My AEI colleague Peter Wallison has cowritten one of those rare books that makes the lightbulb over one's head go "ping!"
Wallison and co-author Joel Gora have taken on the vexed subject of campaign finance--a topic where every past reform has made things worse. A generation of attempts to limit contributions and control speech has ended by entrenching incumbents and empowering the super-rich. Candidates spend up to half their time raising money, and typically from the very interest groups that most seek to influence them. As Wallison and Gora wryly comment, if the purpose of the system is to combat the appearance of corruption, it is singularly poorly designed.
How'd we end up here?
Like so many disasters, the American campaign finance mess began with a single poorly considered step. Back in 1940, Congress imposed a limit on the amount of money a political party could give its own candidates in congressional and senatorial campaigns.
These limits seemed ample at the time, but they have not kept pace with inflation. Unable to rely on money from national parties, candidates had to raise funds for themselves: first just a little extra to top up the money they got from their party, then more and more and more as the cost of television advertising pushed up the expense of campaigning and inflation ate away the value of the party money. By the late 1960s, candidates were raising almost all of their campaign funds themselves.
This shift from party-centered financing to candidate-centered financing has had dramatic effects on American politics and American government.
In other countries, the central party organizations raise money, conduct polls, state a platform, hire experts, and present advertising. In the United States, every candidate must do these functions for himself or herself. That may sound admirably independent. But in liberating candidates from dependence on party, we have left them beholden to donors--unless of course they can afford to pay the costs of their campaigns themselves, as happens more and more often.
Acting as independent entrepreneurs, candidates refuse to be bound by party programs. This makes governance more difficult for the majority party while making it more difficult for the minority people to articulate a national message. In Britain, Canada, Australia or Germany, the opposition party offers alternative policies: in the United States, the party that loses the presidency can find itself--as Republicans now find ourselves--without any agreed message at all.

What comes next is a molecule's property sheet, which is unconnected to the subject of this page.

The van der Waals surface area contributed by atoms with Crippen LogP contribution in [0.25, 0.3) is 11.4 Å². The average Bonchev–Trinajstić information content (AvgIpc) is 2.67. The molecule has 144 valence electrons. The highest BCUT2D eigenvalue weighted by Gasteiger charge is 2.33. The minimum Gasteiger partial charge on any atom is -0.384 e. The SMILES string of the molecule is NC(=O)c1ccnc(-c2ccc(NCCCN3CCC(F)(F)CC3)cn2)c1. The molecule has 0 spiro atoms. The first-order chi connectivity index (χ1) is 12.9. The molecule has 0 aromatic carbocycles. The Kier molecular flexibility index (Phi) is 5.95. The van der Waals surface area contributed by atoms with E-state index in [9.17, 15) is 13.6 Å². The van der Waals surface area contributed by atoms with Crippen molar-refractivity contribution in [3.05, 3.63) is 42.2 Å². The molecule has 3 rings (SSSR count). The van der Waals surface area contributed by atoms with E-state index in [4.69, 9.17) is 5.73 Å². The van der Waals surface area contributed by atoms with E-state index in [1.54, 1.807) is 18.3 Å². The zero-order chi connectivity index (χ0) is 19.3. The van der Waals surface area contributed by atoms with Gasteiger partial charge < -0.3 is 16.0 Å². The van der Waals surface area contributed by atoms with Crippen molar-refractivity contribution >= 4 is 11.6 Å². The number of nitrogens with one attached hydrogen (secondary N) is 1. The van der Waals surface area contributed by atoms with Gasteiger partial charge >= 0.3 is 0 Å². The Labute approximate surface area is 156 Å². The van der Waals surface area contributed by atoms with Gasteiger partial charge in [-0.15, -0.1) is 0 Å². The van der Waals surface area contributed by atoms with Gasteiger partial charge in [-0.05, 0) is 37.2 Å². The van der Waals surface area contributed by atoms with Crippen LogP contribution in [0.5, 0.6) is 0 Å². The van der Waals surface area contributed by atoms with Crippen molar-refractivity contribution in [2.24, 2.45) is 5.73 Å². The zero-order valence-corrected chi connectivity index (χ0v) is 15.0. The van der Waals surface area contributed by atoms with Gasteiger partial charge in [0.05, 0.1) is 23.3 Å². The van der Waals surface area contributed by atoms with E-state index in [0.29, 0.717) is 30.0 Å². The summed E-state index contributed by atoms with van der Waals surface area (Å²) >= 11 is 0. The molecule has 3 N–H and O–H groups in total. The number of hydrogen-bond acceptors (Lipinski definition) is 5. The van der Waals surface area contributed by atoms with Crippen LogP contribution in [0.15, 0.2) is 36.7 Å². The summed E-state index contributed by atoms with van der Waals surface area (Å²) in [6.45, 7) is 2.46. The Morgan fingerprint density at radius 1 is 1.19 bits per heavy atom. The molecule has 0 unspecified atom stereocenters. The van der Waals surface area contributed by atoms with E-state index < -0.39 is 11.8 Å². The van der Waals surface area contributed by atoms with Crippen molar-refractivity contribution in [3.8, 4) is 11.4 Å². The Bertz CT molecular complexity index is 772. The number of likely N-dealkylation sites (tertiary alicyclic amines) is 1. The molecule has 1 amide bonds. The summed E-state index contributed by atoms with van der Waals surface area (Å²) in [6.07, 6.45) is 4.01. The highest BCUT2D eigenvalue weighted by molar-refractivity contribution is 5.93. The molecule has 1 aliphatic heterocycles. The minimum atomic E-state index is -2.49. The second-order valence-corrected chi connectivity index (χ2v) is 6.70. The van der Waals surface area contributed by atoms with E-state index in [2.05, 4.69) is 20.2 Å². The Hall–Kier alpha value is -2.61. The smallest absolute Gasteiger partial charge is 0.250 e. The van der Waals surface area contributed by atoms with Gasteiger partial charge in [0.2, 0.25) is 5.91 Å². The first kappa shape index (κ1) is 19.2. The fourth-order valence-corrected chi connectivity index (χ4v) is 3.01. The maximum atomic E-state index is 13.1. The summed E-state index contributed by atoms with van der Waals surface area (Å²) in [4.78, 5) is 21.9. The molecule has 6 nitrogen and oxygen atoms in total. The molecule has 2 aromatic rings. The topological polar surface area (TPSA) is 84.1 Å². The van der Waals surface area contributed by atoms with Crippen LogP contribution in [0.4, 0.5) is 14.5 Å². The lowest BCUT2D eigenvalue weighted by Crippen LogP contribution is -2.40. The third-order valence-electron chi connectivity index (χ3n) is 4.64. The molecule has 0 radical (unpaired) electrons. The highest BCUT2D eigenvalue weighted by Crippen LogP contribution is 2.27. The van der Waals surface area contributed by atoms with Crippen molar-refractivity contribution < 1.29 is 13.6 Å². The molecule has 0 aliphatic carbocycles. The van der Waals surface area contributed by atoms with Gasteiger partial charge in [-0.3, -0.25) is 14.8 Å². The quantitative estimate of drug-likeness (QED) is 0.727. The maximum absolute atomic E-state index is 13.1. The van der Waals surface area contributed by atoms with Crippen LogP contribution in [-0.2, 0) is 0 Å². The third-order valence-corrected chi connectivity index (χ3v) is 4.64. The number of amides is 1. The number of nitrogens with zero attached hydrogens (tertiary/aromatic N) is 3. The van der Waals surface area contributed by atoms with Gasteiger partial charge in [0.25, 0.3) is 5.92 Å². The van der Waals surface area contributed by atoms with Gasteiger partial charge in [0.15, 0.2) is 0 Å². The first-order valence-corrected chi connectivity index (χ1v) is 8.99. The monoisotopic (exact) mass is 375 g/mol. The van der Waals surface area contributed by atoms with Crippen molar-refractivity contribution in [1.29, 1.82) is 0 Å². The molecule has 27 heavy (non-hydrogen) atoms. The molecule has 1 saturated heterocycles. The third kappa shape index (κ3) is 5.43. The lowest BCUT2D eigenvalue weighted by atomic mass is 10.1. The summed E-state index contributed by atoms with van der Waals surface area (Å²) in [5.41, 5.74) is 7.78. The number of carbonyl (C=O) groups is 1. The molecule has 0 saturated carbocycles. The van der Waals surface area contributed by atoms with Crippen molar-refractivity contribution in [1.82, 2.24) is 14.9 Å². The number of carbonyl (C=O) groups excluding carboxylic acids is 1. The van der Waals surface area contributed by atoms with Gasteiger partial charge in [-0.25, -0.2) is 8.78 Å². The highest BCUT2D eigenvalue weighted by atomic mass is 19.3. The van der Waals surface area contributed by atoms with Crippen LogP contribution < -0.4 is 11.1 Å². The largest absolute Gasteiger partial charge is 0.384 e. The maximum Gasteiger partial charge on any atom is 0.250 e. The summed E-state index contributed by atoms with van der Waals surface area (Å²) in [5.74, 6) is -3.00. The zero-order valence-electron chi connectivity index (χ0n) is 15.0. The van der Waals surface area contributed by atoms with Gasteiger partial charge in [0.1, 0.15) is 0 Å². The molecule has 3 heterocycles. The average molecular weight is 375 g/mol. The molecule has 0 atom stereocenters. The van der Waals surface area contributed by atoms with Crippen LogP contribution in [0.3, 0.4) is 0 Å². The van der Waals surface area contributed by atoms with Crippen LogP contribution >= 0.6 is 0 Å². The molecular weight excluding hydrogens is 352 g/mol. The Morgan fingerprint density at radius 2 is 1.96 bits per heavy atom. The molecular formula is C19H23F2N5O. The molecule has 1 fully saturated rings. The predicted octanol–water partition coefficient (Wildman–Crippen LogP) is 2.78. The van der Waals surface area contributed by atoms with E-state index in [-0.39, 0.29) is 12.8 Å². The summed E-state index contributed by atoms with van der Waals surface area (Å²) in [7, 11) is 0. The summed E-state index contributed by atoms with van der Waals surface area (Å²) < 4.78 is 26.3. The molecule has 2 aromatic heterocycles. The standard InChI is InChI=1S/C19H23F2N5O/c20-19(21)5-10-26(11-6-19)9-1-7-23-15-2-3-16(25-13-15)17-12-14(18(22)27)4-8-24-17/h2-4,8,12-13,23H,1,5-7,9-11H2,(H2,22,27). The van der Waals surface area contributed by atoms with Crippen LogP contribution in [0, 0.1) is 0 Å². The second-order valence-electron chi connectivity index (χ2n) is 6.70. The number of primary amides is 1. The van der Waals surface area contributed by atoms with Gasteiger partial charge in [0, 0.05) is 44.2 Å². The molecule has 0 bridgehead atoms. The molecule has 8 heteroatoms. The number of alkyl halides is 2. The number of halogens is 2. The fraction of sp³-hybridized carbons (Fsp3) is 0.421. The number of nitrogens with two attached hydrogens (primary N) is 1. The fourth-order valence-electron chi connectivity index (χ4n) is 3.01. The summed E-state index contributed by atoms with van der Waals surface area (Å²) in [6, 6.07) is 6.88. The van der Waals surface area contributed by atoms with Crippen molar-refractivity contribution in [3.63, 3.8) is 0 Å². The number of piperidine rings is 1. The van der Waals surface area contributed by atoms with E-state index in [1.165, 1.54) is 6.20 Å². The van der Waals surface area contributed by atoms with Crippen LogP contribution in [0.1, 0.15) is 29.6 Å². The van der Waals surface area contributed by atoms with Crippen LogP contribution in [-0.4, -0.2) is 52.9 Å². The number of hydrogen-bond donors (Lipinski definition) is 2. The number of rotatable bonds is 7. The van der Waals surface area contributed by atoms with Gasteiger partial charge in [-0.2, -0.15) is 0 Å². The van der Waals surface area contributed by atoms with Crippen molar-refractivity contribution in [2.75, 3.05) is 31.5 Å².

More ominously, while parties want to want lots of seats, individual candidates care intensely only about winning their own. So a vicious cycle has been unleashed: as the parties weaken, politicians look out for themselves. Self-seeking office-holders strike deals with officeholders of the other party to protect all incumbents against all challengers--which is what almost every so-called reform since 1974 has tended to do.
Since the 1970s, liberals and conservatives have battled over a stale and familiar menu of reforms: liberals want government financing; conservatives want higher donor limits and more transparency. Wallison and Gora convincingly argue that these reforms either miss the point or will make matters worse.
Challengers need to spend more money than incumbents to have any hope of overcome the advantages of incumbency. Government funding, by preventing this, would favor incumbents even more grossly than they are favored today, while simultaneously restricting rights of free speech and democratic participation.
Yet the conservative pet reforms also have flaws. Donor transparency makes it easier for incumbents to retaliate against interests that dare to fund challengers.
Wallison and Gora urge that we strike at the root of the system by restoring the role of the parties: let parties give unlimited amounts to their candidates (and then put reasonable limits on the ability of individuals to give to parties). The parties will then do the job that consultants do now. Candidates can focus on campaigning, not fund-raising, and office-holders will have more time to do the work of legislating.
Elections will become more competitive as the parties put money where it will have the greatest impact. Voter choice will become more meaningful, as the parties develop clearer policy platforms in order to attract national support.
Wallison is a Republican and Gora--a former counsel to the ACLU--is presumably a Democrat. They present their case in nonpartisan terms. Yet their idea should have special appeal to Republicans concerned with party modernization.
Under the present system, the "out" party tends to veer to policy and rhetorical extremes. Members from swing districts lose their seats. As the party shrinks, its message becomes more extreme--and no countervailing force exists to push it back to the center. But a central party organization wants to win elections. It can be that countervailing force. Both parties would benefit from a tilt in the incentives toward more pragmatic politics, but the Republicans would today benefit most.
Better Parties, Better Government is a careful legal study, written in a cool and precise style. But there is nothing more exciting than a good idea, and the urgency and power of the idea argued here makes this specialized monograph one of the most thrilling books I've read all year.
David Frum is a resident fellow at AEI.